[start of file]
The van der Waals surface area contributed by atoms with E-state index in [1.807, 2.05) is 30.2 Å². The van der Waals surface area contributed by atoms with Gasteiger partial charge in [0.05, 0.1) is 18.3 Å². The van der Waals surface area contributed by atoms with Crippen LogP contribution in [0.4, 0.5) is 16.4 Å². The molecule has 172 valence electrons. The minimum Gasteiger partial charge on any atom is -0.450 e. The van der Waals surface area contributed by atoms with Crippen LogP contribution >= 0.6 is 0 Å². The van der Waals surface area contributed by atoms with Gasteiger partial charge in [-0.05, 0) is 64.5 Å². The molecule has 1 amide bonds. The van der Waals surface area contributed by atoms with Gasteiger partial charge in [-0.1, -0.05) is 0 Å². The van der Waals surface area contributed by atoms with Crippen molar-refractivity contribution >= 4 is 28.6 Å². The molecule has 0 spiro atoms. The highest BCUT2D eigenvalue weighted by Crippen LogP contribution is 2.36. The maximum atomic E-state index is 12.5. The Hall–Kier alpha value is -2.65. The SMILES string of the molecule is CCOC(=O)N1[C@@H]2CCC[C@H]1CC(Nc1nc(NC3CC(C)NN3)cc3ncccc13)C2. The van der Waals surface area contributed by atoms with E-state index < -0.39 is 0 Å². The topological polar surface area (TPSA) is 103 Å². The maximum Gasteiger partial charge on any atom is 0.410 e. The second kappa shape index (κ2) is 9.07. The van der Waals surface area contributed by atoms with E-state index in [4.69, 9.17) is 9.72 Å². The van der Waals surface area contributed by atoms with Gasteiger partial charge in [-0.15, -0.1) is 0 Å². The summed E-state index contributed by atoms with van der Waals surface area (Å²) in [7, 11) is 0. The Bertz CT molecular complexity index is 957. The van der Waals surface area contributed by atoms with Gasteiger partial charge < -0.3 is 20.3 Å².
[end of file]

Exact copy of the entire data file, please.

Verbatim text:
The van der Waals surface area contributed by atoms with E-state index in [1.807, 2.05) is 30.2 Å². The van der Waals surface area contributed by atoms with Gasteiger partial charge in [0.05, 0.1) is 18.3 Å². The van der Waals surface area contributed by atoms with Crippen LogP contribution in [0.4, 0.5) is 16.4 Å². The molecule has 172 valence electrons. The minimum Gasteiger partial charge on any atom is -0.450 e. The van der Waals surface area contributed by atoms with Crippen LogP contribution >= 0.6 is 0 Å². The van der Waals surface area contributed by atoms with Gasteiger partial charge in [-0.05, 0) is 64.5 Å². The molecule has 1 amide bonds. The van der Waals surface area contributed by atoms with Gasteiger partial charge in [-0.1, -0.05) is 0 Å². The van der Waals surface area contributed by atoms with Crippen molar-refractivity contribution >= 4 is 28.6 Å². The molecule has 0 spiro atoms. The highest BCUT2D eigenvalue weighted by Crippen LogP contribution is 2.36. The maximum atomic E-state index is 12.5. The Hall–Kier alpha value is -2.65. The SMILES string of the molecule is CCOC(=O)N1[C@@H]2CCC[C@H]1CC(Nc1nc(NC3CC(C)NN3)cc3ncccc13)C2. The van der Waals surface area contributed by atoms with E-state index < -0.39 is 0 Å². The topological polar surface area (TPSA) is 103 Å². The maximum Gasteiger partial charge on any atom is 0.410 e. The second kappa shape index (κ2) is 9.07. The van der Waals surface area contributed by atoms with E-state index in [4.69, 9.17) is 9.72 Å². The van der Waals surface area contributed by atoms with Gasteiger partial charge in [-0.15, -0.1) is 0 Å². The summed E-state index contributed by atoms with van der Waals surface area (Å²) in [7, 11) is 0. The Bertz CT molecular complexity index is 957. The van der Waals surface area contributed by atoms with Gasteiger partial charge < -0.3 is 20.3 Å².